in the case of consumable resources (see complex(5) for details on con-
sumable resources) or they are interpreted on a per queue slot (see
slots above) basis in the case of non-consumable resources. Consumable
resource attributes are commonly used to manage free memory, free disk
space or available floating software licenses while non-consumable
attributes usually define distinctive characteristics like type of
For consumable resource attributes an available resource amount is
determined by subtracting the current resource consumption of all run-
ning jobs in the queue from the quota in the complex_values list. Jobs
Note also: The resource consumption of running jobs (used for the
availability calculation) as well as the resource requests of the jobs
waiting to be dispatched either may be derived from explicit user
requests during job submission (see the -l option to qsub(1)) or from a
"default" value configured for an attribute by the administrator (see
complex(5)). The -r option to qstat(1) can be used for retrieving full
detail on the actual resource requests of all jobs in the system.
For non-consumable resources Univa Grid Engine simply compares the
job's attribute requests with the corresponding specification in com-
plex_values taking the relation operator of the complex attribute defi-
nition into account (see complex(5)). If the result of the comparison
is "true", the queue is suitable for the job with respect to the par-
ticular attribute. For parallel jobs each queue slot to be occupied by
a parallel task is meant to provide the same resource attribute value.
Note: Only numeric complex attributes can be defined as consumable
resources and hence non-numeric attributes are always handled on a per
queue slot basis.
The default value for this parameter is NONE, i.e. no administrator
defined resource attribute quotas are associated with the queue.
specifies the calendar to be valid for this queue or contains NONE (the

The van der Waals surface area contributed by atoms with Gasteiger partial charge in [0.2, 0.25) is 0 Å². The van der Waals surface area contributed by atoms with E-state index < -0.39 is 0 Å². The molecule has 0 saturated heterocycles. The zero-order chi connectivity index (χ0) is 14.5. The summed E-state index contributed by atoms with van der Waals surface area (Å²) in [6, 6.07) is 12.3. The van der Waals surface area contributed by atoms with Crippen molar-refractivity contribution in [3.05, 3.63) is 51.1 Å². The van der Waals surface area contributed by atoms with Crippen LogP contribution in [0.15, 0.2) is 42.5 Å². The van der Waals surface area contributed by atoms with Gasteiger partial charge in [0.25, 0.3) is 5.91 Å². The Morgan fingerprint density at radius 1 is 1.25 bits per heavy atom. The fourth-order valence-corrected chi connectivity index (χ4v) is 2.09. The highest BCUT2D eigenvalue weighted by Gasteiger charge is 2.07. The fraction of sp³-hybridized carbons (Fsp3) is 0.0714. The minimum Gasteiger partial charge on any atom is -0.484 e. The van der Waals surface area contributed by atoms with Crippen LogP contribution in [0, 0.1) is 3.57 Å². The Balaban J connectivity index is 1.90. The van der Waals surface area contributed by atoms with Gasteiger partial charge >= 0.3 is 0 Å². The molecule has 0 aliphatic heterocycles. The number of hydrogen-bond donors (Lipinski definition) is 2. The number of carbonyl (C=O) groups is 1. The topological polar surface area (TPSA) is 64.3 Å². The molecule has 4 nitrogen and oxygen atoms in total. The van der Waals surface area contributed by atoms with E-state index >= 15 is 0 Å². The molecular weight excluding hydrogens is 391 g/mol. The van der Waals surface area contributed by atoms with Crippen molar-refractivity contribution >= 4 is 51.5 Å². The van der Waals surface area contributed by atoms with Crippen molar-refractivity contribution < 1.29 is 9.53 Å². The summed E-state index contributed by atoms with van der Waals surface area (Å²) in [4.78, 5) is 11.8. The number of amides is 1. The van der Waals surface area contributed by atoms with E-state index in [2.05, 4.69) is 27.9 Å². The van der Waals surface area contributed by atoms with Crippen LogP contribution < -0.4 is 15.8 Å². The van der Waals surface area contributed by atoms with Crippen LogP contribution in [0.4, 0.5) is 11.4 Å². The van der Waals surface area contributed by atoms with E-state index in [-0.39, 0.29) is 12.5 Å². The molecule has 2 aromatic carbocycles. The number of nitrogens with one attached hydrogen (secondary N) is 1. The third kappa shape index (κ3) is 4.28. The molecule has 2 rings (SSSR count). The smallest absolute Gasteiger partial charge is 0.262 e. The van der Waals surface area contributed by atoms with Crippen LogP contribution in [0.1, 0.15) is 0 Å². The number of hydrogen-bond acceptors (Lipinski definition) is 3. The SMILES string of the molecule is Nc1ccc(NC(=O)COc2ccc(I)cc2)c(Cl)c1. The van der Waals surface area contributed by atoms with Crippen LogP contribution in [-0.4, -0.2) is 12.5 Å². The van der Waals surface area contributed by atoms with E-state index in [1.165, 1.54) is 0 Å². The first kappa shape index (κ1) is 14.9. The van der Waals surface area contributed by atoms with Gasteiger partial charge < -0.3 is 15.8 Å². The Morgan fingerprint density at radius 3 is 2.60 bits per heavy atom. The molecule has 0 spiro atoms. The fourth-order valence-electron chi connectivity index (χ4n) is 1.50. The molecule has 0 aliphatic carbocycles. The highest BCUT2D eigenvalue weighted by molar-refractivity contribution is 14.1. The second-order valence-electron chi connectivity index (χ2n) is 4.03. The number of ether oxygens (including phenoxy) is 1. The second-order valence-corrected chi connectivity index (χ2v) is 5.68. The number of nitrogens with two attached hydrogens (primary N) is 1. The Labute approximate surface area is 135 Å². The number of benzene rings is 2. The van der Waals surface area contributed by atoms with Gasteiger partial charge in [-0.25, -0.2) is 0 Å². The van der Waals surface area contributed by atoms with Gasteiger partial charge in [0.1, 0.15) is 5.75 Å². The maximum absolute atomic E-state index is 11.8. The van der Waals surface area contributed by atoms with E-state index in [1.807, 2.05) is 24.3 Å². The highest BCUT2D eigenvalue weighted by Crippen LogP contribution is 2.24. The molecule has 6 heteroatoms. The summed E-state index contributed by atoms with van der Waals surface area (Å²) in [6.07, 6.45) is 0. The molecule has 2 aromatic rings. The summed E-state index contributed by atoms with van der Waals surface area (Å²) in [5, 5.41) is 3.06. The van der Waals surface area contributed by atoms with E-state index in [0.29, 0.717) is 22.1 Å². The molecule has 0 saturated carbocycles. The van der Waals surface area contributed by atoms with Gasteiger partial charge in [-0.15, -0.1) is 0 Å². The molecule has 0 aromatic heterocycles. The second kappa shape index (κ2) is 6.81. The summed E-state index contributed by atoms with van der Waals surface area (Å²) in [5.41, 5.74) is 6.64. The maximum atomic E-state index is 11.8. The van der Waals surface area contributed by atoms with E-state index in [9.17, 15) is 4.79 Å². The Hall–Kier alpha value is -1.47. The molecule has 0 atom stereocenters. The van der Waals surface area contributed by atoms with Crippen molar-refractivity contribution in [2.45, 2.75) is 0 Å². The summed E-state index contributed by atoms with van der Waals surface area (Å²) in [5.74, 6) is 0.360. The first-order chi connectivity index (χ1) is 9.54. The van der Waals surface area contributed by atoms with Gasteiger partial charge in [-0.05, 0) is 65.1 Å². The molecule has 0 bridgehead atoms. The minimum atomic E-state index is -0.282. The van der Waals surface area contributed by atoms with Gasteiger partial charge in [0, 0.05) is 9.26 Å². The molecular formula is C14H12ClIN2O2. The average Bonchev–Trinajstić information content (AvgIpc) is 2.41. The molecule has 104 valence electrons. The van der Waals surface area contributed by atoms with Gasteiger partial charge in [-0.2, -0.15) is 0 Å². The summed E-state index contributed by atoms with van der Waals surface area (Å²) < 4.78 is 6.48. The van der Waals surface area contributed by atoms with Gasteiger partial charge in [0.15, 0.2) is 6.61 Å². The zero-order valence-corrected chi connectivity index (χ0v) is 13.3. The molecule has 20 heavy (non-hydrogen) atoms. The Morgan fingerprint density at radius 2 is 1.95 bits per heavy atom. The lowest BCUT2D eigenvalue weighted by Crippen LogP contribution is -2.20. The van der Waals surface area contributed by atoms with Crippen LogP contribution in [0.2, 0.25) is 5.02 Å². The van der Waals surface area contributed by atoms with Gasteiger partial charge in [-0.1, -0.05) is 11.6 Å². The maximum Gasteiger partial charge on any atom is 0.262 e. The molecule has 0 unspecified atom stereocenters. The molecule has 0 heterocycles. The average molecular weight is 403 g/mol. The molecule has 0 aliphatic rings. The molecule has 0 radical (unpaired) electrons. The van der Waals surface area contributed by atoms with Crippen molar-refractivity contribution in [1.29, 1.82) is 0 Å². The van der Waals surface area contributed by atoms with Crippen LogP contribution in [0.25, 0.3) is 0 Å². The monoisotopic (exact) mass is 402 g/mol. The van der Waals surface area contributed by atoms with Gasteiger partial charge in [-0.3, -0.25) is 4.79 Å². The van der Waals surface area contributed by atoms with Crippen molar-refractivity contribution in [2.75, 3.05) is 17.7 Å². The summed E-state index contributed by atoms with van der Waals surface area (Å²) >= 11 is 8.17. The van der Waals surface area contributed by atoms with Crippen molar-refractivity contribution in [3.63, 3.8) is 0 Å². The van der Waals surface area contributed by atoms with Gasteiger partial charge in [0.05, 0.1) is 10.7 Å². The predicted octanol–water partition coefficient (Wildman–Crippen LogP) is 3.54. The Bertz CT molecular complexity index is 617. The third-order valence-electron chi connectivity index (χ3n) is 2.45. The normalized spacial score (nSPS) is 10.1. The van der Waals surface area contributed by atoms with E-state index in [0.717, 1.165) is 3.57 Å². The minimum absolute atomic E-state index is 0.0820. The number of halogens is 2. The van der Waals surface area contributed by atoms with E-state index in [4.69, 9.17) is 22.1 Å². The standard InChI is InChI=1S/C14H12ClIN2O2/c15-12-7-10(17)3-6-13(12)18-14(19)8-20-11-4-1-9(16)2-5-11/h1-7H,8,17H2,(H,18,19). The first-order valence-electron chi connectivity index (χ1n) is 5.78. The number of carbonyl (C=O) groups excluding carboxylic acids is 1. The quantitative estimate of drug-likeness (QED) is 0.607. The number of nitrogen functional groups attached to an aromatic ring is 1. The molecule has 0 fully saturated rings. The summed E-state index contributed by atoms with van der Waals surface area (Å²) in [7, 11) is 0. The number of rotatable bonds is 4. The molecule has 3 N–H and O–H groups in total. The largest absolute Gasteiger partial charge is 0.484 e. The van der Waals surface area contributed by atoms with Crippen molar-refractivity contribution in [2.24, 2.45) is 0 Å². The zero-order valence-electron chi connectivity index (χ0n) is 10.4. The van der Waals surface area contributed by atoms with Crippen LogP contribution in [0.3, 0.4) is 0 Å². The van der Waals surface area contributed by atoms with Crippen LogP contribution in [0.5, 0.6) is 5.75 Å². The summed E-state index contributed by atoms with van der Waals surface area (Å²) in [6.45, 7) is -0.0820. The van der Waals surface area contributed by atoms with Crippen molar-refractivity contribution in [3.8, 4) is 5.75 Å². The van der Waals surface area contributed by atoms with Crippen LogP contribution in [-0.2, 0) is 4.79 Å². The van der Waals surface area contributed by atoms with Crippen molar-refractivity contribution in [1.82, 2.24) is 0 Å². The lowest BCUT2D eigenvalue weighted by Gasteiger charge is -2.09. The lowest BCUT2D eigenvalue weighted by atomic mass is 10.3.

default). A calendar defines the availability of a queue depending on
time of day, week and year. Please refer to calendar_conf(5) for
details on the Univa Grid Engine calendar facility.
Note: Jobs can request queues with a certain calendar model via a "-l
c=<cal_name>" option to qsub(1).
defines an initial state for the queue either when adding the queue to
the system for the first time or on start-up of the sge_execd(8) on the
host on which the queue resides. Possible values are:
default The queue is enabled when adding the queue or is reset to the
previous status when sge_execd(8) comes up (this corresponds
to the behavior in earlier Univa Grid Engine releases not
enabled The queue is enabled in either case. This is equivalent to a
manual and explicit 'qmod -e' command (see qmod(1)).
disabled The queue is disable in either case. This is equivalent to a
manual and explicit 'qmod -d' command (see qmod(1)).
The first two resource limit parameters, s_rt and h_rt, are implemented
bined CPU time consumed by all the processes in the job. If h_cpu is
exceeded by a job running in the queue, it is aborted via a SIGKILL
signal (see kill(1)). If s_cpu is exceeded, the job is sent a SIGXCPU
signal which can be caught by the job. If you wish to allow a job to
be "warned" so it can exit gracefully before it is killed then you
should set the s_cpu limit to a lower value than h_cpu. For parallel
processes, the limit is applied per slot which means that the limit is
multiplied by the number of slots being used by the job before being
The resource limit parameters s_vmem and h_vmem are implemented by
Univa Grid Engine as a job limit. They impose a limit on the amount of
combined virtual memory consumed by all the processes in the job. If
h_vmem is exceeded by a job running in the queue, it is aborted via a
SIGKILL signal (see kill(1)). If s_vmem is exceeded, the job is sent a
SIGXCPU signal which can be caught by the job. If you wish to allow a
job to be "warned" so it can exit gracefully before it is killed then
you should set the s_vmem limit to a lower value than h_vmem. For par-
allel processes, the limit is applied per slot which means that the
limit is multiplied by the number of slots being used by the job before
The remaining parameters in the queue configuration template specify
per job soft and hard resource limits as implemented by the setr-
limit(2) system call. See this manual page on your system for more
information. By default, each limit field is set to infinity (which
means RLIM_INFINITY as described in the setrlimit(2) manual page). The
value type for the CPU-time limits s_cpu and h_cpu is time. The value
type for the other limits is memory. Note: Not all systems support
Note also: s_vmem and h_vmem (virtual memory) are only available on
systems supporting RLIMIT_VMEM (see setrlimit(2) on your operating sys-
The UNICOS operating system supplied by SGI/Cray does not support the
setrlimit(2) system call, using their own resource limit-setting system
call instead. For UNICOS systems only, the following meanings apply:
s_cpu The per-process CPU time limit in seconds.
s_core The per-process maximum core file size in bytes.
s_data The per-process maximum memory limit in bytes.
s_vmem The same as s_data (if both are set the minimum is used).
h_cpu The per-job CPU time limit in seconds.
h_data The per-job maximum memory limit in bytes.
h_vmem The same as h_data (if both are set the minimum is used).
UGE 8.0.0 $Date: 2010/01/07 13:40:27 $ QUEUE_CONF(5)
Man(1) output converted with